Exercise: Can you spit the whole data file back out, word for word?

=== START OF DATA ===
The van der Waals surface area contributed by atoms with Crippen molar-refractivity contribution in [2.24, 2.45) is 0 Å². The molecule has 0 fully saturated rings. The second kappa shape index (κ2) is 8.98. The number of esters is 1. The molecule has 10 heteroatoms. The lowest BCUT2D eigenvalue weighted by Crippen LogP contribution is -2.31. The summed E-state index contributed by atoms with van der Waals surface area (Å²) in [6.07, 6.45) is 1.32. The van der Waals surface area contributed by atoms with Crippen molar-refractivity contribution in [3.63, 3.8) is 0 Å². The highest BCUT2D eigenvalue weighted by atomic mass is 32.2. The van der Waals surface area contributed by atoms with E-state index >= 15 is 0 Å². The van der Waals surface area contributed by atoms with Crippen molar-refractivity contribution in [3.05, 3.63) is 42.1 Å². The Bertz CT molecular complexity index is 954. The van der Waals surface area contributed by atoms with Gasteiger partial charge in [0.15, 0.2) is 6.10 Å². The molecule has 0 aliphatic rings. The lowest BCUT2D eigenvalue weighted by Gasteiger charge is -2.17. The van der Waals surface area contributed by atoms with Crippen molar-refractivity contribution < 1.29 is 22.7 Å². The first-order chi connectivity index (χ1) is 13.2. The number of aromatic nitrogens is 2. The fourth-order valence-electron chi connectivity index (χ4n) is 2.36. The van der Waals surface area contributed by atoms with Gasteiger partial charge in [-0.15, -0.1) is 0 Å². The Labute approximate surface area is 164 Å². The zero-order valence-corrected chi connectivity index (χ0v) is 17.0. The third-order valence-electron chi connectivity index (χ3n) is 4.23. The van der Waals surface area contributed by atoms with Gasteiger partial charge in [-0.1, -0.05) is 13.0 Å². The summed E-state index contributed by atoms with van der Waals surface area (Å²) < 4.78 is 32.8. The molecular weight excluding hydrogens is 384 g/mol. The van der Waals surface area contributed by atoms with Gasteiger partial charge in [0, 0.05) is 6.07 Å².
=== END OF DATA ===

The van der Waals surface area contributed by atoms with Crippen molar-refractivity contribution in [2.24, 2.45) is 0 Å². The molecule has 0 fully saturated rings. The second kappa shape index (κ2) is 8.98. The number of esters is 1. The molecule has 10 heteroatoms. The lowest BCUT2D eigenvalue weighted by Crippen LogP contribution is -2.31. The summed E-state index contributed by atoms with van der Waals surface area (Å²) in [6.07, 6.45) is 1.32. The van der Waals surface area contributed by atoms with Crippen molar-refractivity contribution in [3.63, 3.8) is 0 Å². The highest BCUT2D eigenvalue weighted by atomic mass is 32.2. The van der Waals surface area contributed by atoms with E-state index >= 15 is 0 Å². The van der Waals surface area contributed by atoms with Crippen molar-refractivity contribution in [3.05, 3.63) is 42.1 Å². The Bertz CT molecular complexity index is 954. The van der Waals surface area contributed by atoms with Gasteiger partial charge in [0.15, 0.2) is 6.10 Å². The molecule has 0 aliphatic rings. The lowest BCUT2D eigenvalue weighted by Gasteiger charge is -2.17. The van der Waals surface area contributed by atoms with Crippen molar-refractivity contribution < 1.29 is 22.7 Å². The first-order chi connectivity index (χ1) is 13.2. The number of aromatic nitrogens is 2. The fourth-order valence-electron chi connectivity index (χ4n) is 2.36. The van der Waals surface area contributed by atoms with Gasteiger partial charge in [-0.15, -0.1) is 0 Å². The Labute approximate surface area is 164 Å². The zero-order valence-corrected chi connectivity index (χ0v) is 17.0. The third-order valence-electron chi connectivity index (χ3n) is 4.23. The van der Waals surface area contributed by atoms with Gasteiger partial charge in [-0.1, -0.05) is 13.0 Å². The summed E-state index contributed by atoms with van der Waals surface area (Å²) < 4.78 is 32.8. The molecular weight excluding hydrogens is 384 g/mol. The van der Waals surface area contributed by atoms with Gasteiger partial charge in [0, 0.05) is 6.07 Å².